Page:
Published by Balzer + Bray on May 5, 2015
Genres: Fantasy, Romance, Young Adult
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When Rachelle was fifteen she was good—apprenticed to her aunt and in training to protect her village from dark magic. But she was also reckless— straying from the forest path in search of a way to free her world from the threat of eternal darkness. After an illicit meeting goes dreadfully wrong, Rachelle is forced to make a terrible choice that binds her to the very evil she had hoped to defeat.
Three years later, Rachelle has given her life to serving the realm, fighting deadly creatures in an effort to atone. When the king orders her to guard his son Armand—the man she hates most—Rachelle forces Armand to help her find the legendary sword that might save their world. As the two become unexpected allies, they uncover far-reaching conspiracies, hidden magic, and a love that may be their undoing. In a palace built on unbelievable wealth and dangerous secrets, can Rachelle discover the truth and stop the fall of endless night?
Inspired by the classic fairy tale Little Red Riding Hood, Crimson Bound is an exhilarating tale of darkness, love, and redemption.
I love fairy tale retellings for a few reasons:
- They take a usually well known story and put a twist on it, and the twists can range from mundane (which can still be exciting and fantastic because, fairy tale) all the way to sci-fi space opera (the incomparable Lunar Chronicles).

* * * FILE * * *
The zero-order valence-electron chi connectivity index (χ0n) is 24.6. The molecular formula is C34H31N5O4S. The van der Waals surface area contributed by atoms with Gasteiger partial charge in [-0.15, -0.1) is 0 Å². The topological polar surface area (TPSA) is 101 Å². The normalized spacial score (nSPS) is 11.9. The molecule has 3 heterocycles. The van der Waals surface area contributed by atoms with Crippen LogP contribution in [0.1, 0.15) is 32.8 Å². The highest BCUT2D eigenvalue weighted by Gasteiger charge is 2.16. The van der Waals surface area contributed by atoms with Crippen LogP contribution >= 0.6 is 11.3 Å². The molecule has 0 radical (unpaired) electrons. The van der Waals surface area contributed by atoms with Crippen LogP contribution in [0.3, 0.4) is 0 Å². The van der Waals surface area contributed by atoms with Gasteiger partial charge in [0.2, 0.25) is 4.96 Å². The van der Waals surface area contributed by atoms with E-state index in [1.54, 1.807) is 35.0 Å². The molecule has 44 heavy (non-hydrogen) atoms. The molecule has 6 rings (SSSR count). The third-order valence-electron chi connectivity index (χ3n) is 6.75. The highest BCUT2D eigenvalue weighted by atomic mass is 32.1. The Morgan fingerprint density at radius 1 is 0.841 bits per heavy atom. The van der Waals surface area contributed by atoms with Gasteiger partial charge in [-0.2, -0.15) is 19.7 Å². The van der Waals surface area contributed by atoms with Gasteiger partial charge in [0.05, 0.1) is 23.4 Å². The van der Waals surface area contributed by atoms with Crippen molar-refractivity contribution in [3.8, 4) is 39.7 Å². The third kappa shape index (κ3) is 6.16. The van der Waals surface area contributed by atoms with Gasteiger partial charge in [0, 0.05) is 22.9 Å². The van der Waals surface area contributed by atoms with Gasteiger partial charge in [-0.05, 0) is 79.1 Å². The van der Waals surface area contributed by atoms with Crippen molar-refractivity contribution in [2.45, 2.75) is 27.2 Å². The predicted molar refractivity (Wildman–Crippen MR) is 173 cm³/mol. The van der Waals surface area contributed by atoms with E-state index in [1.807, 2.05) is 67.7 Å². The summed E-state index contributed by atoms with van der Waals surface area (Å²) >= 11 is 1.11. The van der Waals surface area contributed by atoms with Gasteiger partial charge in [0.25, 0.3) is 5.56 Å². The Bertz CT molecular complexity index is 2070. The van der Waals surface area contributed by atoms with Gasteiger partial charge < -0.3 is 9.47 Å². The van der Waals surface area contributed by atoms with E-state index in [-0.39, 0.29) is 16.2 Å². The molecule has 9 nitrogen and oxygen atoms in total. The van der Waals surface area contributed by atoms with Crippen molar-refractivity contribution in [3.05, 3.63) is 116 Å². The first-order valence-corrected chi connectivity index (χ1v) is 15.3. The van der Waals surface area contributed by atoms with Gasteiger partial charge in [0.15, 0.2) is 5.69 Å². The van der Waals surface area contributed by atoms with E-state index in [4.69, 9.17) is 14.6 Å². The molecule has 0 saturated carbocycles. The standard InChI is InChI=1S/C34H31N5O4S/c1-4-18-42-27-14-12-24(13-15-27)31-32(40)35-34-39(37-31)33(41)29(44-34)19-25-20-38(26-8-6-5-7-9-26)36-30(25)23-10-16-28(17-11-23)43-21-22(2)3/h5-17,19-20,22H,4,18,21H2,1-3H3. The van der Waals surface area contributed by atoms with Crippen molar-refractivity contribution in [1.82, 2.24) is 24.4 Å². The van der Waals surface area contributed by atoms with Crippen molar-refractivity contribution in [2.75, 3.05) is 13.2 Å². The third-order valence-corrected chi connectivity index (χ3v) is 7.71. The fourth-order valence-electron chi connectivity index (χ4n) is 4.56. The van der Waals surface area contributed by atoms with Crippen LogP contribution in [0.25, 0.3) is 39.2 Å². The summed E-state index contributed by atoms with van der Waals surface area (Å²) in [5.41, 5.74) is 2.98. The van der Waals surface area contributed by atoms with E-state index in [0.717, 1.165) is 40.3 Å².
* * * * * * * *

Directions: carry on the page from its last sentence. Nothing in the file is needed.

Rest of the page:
- Romance is usually a major part of the plot (which as you know, is great for me, since I’m a hopeless romantic).
- They usually have happy endings (it’s not called a happily ever after for nothing).
Crimson Bound doesn’t really reflect the tale its based on (Little Red Riding Hood) except for maybe the beginning setup. It’s a very dark story, as the main character’s internal struggle with being a monster and a murderer is one of the main conflicts.
There’s no instalove, as the main romantic relationship begins with inconvenience, annoyance, a bit of hate, and a heaping helping of distrust. I really liked Armand’s character, and his lack of hands (they were cut off) added some very interesting physical and emotional layers to his character.
Rachelle is filled with nihilistic self-loathing, which honestly got exhausting after a while. She is so driven to kill the Devourer (mythical big bad), but its not even really for her own redemption, so to me, her motivation felt a little weak until the romance and friendship with a lovely character named Amelie kicked in a will to leave.
There is a love triangle, but the offending relationship is more of an outworking of Rachelle’s self-loathing, so it didn’t bother me too much, as triangles go.
The first 30 pages or so were really engaging, and then it slowed down until about page 150. Once I got there, I read to the end in one sitting.
All in all, Crimson Bound, while not spectacular, is a dark, fantastical, romantic, action packed fairy tale that should hold the interest of readers of the genre.
Crimson Bound is filling the category “Favorite Trope (Fairy Tale Retelling)” in my TBR Challenge. To see more info on my 2016 Reading Challenges, go HERE.
Content: Kissing, sex referenced (fade to black), disturbing images, violence. Recommended for 16+.